Aljazeera english web site
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Al Jazeera's Web Site Looks
West With Launch in English
By JOSEF FEDERMAN
THE WALL STREET JOURNAL ONLINE
It has been criticized as the mouthpiece of Osama bin Laden, accused of anti-Semitism and has managed to infuriate leaders throughout the Middle East. Now, al Jazeera has its sights set on the U.S.
Al Jazeera, the controversial Arabic satellite channel that burst onto the American radar screen after Sept. 11, is launching an English-language Web site -- giving English speakers their first chance to experience al Jazeera firsthand. This isn't the first English-language site to focus on the Middle East, but it will certainly be one of the most closely watched.
"It's been a lightning rod from its inception. I imagine this new phase will cause a lot of controversy," says Alice Chasan, editor of World Press Review, a magazine that publishes press reports from around the world.
Launched in 1996 with funding from the Gulf country of Qatar, al Jazeera has gained immense popularity throughout the Arab world with its editorial independence and wide range of viewpoints. Its programs contrast sharply with the staged speeches and handshakes commonly aired by the state-run broadcasters that dominate the region, and the channel has angered leaders across the Middle East. As Egyptian President Hosni Mubarak said after a visit to the station: "All this noise from this matchbox?"
Al Jazeera won international attention -- and criticism -- for airing statements by Mr. bin Laden after the Sept. 11, 2001, attacks in New York and Washington.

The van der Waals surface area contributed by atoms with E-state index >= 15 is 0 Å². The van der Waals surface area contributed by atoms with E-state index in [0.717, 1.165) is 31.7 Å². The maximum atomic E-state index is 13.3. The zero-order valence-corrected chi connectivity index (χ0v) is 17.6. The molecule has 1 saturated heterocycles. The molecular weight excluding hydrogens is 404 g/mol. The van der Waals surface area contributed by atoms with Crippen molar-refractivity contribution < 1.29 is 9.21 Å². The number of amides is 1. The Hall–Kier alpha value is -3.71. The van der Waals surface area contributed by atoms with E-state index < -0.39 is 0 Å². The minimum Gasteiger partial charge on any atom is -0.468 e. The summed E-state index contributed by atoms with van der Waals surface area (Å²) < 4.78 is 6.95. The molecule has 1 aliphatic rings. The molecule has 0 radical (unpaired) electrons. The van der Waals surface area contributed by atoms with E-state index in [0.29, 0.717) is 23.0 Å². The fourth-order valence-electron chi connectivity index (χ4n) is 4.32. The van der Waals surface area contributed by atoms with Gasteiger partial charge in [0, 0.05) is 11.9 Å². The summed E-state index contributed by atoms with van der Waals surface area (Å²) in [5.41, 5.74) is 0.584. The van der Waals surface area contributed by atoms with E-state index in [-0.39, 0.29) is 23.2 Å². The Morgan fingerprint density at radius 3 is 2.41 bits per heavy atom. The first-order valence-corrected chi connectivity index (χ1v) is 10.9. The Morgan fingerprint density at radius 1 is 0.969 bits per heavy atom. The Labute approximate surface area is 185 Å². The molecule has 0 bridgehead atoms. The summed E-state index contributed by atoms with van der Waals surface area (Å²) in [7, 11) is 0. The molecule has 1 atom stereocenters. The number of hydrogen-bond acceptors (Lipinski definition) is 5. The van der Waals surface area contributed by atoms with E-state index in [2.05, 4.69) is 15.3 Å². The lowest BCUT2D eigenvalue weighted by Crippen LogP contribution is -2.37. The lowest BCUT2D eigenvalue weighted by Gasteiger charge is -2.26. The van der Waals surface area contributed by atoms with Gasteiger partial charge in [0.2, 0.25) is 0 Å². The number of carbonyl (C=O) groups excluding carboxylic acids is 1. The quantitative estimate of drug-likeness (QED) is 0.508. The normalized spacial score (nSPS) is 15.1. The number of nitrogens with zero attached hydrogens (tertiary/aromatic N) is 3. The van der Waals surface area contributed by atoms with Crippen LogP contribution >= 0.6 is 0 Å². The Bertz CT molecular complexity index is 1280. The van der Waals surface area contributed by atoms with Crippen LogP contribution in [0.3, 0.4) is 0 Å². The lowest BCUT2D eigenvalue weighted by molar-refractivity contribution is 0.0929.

Al Jazeera, which has operated an Arabic Web site (www.aljazeera.net) since January 2001, decided to launch the English site months before Sept. 11, says Joanne Tucker, managing editor of the English site. "There was a need to reach the West," she says. "We're launching a news service with better access and insight to an important region of the world than anyone else at the moment."
The site is expected to go live in March. Ms. Tucker, well aware of criticism toward al Jazeera, says readers will be surprised when they log on. She promises top breaking news, as well as features on politics, culture and social issues in the Arab and Muslim world. She says the site will carry material from the Arabic station as well as original staff content -- all geared toward Western readers. Ms. Tucker, a former BBC journalist and dual American-British citizen who speaks Arabic, also promises strict Western-style standards of journalism.
"A huge slice of life gets overlooked" by the Western media, she says. "We're trying to provide a bridge ... to the Arab world, but in English."
The launch of the Web site comes as part of a broader push into the West by al Jazeera. The station recently signed a deal to exchange news with the British Broadcasting Corp., for instance, and plans an English-language satellite station down the road.
This push is mostly professional -- al Jazeera considers its competition to be the major global news organizations -- but also comes as the station searches for new revenue streams. The channel, which still receives small subsidies from Qatar, is aiming for financial independence, says Jihad Ballout, an al Jazeera spokesman. "It's safe to say there will be advertising" on the Web site, he says, most likely for products aimed at Western travelers, such as luxury items and Middle Eastern hotels.
Whether the formula will work remains a question. While al Jazeera has been able to stand out in the Middle East, it enters a crowded market in a contentious arena.
The Israeli dailies Haaretz (www.haaretz.com) and the Jerusalem Post (www.jpost.com) maintain English-language sites. The Middle East Media Research Institute (www.memri.org), a Washington group headed by a former Israeli army officer, translates reports from the Arab and Iranian press. A handful of Arabic papers, including the official Egyptian Al-Ahram (weekly.ahram.org.eg) and the Saudi-backed Al-Hayat (english.daralhayat.com), have English Web sites. The BBC (www.bbc.co.uk/worldservice) and CNN (www.cnn.com), among others, also have sections on their sites devoted to the Middle East.